Burn-in is the number one horror story that can put off a prospective buyer from purchasing an OLED TV, but it’s not as horrible as it sounds. We, for one, feel obligated to point out that modern OLED TVs are quite durable and employ a plethora of neat features that help prevent this from becoming an issue.
Nevertheless, the threat is real, and it’s something gamers should be even where you’re off due to the nature of health bars pauses and menu screens. QLED, on the other hand, is entirely immune to image burn-in as are all LCDs. However, both OLED and QLED displays can catch image retention.
Image retention shares a lot of similarities to burn-in. So the two get mixed up quite often, but they are two entirely separate issues. Image retention occurs when what we can only describe as a ghost of a static image that has been on for too long linger even after that image is no longer displayed.
To use the TV channel logo as an example again imagine seeing remnants of a logo also after you’ve switched to another channel. In the case of burn-in, that part of the screen would just be dimmer. To put it only the main distinction between the two is this,
The main difference between burn-in and image retention;
Burn-in is permanent and only plagues OLED displays, whereas image retention effects both QLED and OLED displays but are only temporary. We have to give the edge to QLED here. As it is more reliable in the long run. Though burn-in doesn’t set in as quickly as we fear it well.so it’s not like OLED is by any means horrible with regards to longevity.
And finally, we have to consider the price, after all, no matter how good something, maybe if it’s not cost-effective, many people will simply not buy it and rightfully so.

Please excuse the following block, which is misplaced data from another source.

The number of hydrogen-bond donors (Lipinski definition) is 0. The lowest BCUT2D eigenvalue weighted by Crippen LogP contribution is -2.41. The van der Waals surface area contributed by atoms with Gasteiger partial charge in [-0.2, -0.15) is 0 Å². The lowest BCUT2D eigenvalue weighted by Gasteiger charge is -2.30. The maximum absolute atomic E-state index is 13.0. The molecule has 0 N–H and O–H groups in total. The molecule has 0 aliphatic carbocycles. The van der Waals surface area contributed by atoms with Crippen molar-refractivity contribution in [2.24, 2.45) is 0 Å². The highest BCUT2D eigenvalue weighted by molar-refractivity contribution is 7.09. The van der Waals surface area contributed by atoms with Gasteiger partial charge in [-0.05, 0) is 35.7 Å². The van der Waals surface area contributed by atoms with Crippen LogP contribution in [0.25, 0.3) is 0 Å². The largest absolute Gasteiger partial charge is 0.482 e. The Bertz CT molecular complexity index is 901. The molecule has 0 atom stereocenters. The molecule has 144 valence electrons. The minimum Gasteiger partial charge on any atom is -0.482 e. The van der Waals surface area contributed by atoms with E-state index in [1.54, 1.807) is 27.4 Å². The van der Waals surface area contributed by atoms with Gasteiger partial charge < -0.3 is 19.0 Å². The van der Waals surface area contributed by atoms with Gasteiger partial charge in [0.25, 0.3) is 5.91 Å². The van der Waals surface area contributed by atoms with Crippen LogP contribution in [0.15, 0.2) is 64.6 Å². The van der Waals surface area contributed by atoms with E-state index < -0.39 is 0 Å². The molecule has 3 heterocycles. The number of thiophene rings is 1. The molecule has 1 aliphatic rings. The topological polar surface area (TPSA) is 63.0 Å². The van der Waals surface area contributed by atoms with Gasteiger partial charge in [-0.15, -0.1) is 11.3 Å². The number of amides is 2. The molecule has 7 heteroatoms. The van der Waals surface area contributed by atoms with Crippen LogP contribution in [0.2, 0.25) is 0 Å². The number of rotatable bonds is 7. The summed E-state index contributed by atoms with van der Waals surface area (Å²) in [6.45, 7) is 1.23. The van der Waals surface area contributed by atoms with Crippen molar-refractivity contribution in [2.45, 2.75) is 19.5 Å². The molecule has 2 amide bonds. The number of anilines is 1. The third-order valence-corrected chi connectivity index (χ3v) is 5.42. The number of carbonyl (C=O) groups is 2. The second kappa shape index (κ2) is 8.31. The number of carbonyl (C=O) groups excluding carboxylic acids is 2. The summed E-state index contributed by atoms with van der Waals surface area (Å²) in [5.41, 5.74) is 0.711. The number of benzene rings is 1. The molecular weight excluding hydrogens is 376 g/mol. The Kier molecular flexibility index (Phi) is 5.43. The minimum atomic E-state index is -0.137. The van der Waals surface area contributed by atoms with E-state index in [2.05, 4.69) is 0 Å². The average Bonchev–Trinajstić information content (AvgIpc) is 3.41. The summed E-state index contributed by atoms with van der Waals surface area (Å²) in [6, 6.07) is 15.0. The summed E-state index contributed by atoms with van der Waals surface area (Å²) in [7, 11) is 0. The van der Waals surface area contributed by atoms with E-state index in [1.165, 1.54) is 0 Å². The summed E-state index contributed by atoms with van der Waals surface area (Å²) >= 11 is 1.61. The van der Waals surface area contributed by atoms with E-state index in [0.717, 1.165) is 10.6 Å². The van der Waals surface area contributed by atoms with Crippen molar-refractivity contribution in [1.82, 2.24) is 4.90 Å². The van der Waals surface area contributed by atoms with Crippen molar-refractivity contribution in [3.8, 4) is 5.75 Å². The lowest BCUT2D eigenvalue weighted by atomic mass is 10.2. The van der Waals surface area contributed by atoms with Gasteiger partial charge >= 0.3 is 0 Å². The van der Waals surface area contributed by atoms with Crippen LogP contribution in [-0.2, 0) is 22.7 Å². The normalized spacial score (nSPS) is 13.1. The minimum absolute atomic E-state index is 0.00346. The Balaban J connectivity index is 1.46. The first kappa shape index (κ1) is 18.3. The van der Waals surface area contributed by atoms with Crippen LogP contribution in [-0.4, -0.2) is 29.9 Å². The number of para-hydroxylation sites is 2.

As things stand OLED displays are still prohibitively expensive, you’ll be hard-pressed to find a brand-new OLED display anywhere close to triple-digit territory. It will change with time as the manufacturing process gets refined but for the time being OLED displays aren’t anywhere close to being classified as cost-effective.
On the other hand, QLED display prices are fairly approachable sure you can’t expect a $500. QLED TV to perform on par with an OLED TV that costs more than twice as much but rest assured that difference in quality will not be as significant as the price gap.
In summation, OLED and QLED are two entirely separate display technologies that both come with their pros and cons. QLED offers higher brightness, has excellent colour reproductions, costs less and doesn’t carry the drawback.
That is the ticking time bomb counting down the hours until the imminent burn-in starts to set in. Meanwhile, OLED offers unmatched contrast, superb colour accuracy and better performance but at a ridiculous price that few can afford. Even then it’s not strictly a better pick in all scenarios.
For example, no matter how wealthy you maybe you’ll want a QLED TV in a brightly lit living room so the way we see It. QLED is a better option for most buyers but if you’ve got the money to spare on an OLED TV and the lower brightness won’t bother you most certainly will not regret purchasing one.